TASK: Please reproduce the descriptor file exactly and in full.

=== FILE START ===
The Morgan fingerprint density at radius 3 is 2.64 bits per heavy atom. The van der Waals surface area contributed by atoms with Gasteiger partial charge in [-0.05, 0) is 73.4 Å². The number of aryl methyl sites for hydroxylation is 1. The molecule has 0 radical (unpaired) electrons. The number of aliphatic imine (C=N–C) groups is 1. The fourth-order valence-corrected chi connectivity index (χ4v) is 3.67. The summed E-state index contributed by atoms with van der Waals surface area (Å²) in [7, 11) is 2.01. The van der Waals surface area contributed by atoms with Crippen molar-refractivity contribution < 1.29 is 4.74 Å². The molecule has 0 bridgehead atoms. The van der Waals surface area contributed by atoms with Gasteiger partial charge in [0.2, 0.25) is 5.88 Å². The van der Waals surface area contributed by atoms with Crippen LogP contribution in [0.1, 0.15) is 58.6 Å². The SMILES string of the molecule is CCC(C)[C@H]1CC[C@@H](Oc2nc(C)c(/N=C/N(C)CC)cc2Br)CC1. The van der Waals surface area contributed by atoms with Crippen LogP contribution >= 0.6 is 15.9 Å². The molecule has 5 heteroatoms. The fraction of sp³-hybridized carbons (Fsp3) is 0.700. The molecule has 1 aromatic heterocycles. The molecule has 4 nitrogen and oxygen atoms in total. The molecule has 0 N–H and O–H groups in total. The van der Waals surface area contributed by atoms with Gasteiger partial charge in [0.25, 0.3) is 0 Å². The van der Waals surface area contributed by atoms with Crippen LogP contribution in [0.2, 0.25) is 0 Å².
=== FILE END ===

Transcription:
The Morgan fingerprint density at radius 3 is 2.64 bits per heavy atom. The van der Waals surface area contributed by atoms with Gasteiger partial charge in [-0.05, 0) is 73.4 Å². The number of aryl methyl sites for hydroxylation is 1. The molecule has 0 radical (unpaired) electrons. The number of aliphatic imine (C=N–C) groups is 1. The fourth-order valence-corrected chi connectivity index (χ4v) is 3.67. The summed E-state index contributed by atoms with van der Waals surface area (Å²) in [7, 11) is 2.01. The van der Waals surface area contributed by atoms with Crippen molar-refractivity contribution < 1.29 is 4.74 Å². The molecule has 0 bridgehead atoms. The van der Waals surface area contributed by atoms with Gasteiger partial charge in [0.2, 0.25) is 5.88 Å². The van der Waals surface area contributed by atoms with Crippen LogP contribution in [0.1, 0.15) is 58.6 Å². The SMILES string of the molecule is CCC(C)[C@H]1CC[C@@H](Oc2nc(C)c(/N=C/N(C)CC)cc2Br)CC1. The van der Waals surface area contributed by atoms with Crippen LogP contribution >= 0.6 is 15.9 Å². The molecule has 5 heteroatoms. The fraction of sp³-hybridized carbons (Fsp3) is 0.700. The molecule has 1 aromatic heterocycles. The molecule has 4 nitrogen and oxygen atoms in total. The molecule has 0 N–H and O–H groups in total. The van der Waals surface area contributed by atoms with Gasteiger partial charge in [0.25, 0.3) is 0 Å². The van der Waals surface area contributed by atoms with Crippen LogP contribution in [0.2, 0.25) is 0 Å².